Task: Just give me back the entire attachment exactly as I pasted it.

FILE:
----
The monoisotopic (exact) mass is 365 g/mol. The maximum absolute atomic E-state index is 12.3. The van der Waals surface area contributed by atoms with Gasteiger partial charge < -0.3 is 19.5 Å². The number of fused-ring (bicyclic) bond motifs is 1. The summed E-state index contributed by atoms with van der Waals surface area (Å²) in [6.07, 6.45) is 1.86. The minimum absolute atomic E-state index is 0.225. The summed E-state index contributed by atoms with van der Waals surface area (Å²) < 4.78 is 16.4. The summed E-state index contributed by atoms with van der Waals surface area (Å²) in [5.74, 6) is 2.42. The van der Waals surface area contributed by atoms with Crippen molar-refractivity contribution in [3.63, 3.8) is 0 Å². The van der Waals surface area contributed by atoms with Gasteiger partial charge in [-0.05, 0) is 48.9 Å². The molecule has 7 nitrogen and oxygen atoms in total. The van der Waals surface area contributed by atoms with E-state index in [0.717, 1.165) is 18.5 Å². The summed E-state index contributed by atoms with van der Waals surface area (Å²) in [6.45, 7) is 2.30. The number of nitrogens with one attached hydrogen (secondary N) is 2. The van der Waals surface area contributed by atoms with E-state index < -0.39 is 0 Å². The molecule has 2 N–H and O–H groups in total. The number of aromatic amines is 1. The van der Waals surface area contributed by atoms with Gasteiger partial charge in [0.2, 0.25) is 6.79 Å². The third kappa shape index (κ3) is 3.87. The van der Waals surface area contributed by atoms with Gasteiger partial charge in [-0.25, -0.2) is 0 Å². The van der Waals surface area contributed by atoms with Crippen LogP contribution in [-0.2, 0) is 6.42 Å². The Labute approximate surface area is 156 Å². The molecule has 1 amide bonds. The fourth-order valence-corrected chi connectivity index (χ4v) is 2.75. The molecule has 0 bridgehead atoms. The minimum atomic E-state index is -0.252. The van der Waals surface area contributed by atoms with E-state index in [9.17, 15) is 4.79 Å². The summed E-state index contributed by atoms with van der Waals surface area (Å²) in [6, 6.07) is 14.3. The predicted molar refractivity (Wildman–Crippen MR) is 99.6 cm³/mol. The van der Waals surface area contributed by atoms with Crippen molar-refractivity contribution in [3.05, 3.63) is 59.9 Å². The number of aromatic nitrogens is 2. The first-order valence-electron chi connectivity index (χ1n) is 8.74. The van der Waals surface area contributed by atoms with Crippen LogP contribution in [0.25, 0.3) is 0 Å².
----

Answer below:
The monoisotopic (exact) mass is 365 g/mol. The maximum absolute atomic E-state index is 12.3. The van der Waals surface area contributed by atoms with Gasteiger partial charge < -0.3 is 19.5 Å². The number of fused-ring (bicyclic) bond motifs is 1. The summed E-state index contributed by atoms with van der Waals surface area (Å²) in [6.07, 6.45) is 1.86. The minimum absolute atomic E-state index is 0.225. The summed E-state index contributed by atoms with van der Waals surface area (Å²) < 4.78 is 16.4. The summed E-state index contributed by atoms with van der Waals surface area (Å²) in [5.74, 6) is 2.42. The van der Waals surface area contributed by atoms with Crippen molar-refractivity contribution in [3.63, 3.8) is 0 Å². The van der Waals surface area contributed by atoms with Gasteiger partial charge in [-0.05, 0) is 48.9 Å². The molecule has 7 nitrogen and oxygen atoms in total. The van der Waals surface area contributed by atoms with E-state index in [0.717, 1.165) is 18.5 Å². The summed E-state index contributed by atoms with van der Waals surface area (Å²) in [6.45, 7) is 2.30. The number of nitrogens with one attached hydrogen (secondary N) is 2. The van der Waals surface area contributed by atoms with E-state index < -0.39 is 0 Å². The molecule has 2 N–H and O–H groups in total. The number of aromatic amines is 1. The van der Waals surface area contributed by atoms with Gasteiger partial charge in [0.2, 0.25) is 6.79 Å². The third kappa shape index (κ3) is 3.87. The van der Waals surface area contributed by atoms with Gasteiger partial charge in [-0.25, -0.2) is 0 Å². The van der Waals surface area contributed by atoms with Crippen LogP contribution in [-0.2, 0) is 6.42 Å². The Labute approximate surface area is 156 Å². The molecule has 1 amide bonds. The fourth-order valence-corrected chi connectivity index (χ4v) is 2.75. The molecule has 0 bridgehead atoms. The minimum atomic E-state index is -0.252. The van der Waals surface area contributed by atoms with E-state index in [9.17, 15) is 4.79 Å². The summed E-state index contributed by atoms with van der Waals surface area (Å²) in [6, 6.07) is 14.3. The predicted molar refractivity (Wildman–Crippen MR) is 99.6 cm³/mol. The van der Waals surface area contributed by atoms with Crippen molar-refractivity contribution in [3.05, 3.63) is 59.9 Å². The number of aromatic nitrogens is 2. The first-order valence-electron chi connectivity index (χ1n) is 8.74. The van der Waals surface area contributed by atoms with Crippen LogP contribution in [0.25, 0.3) is 0 Å².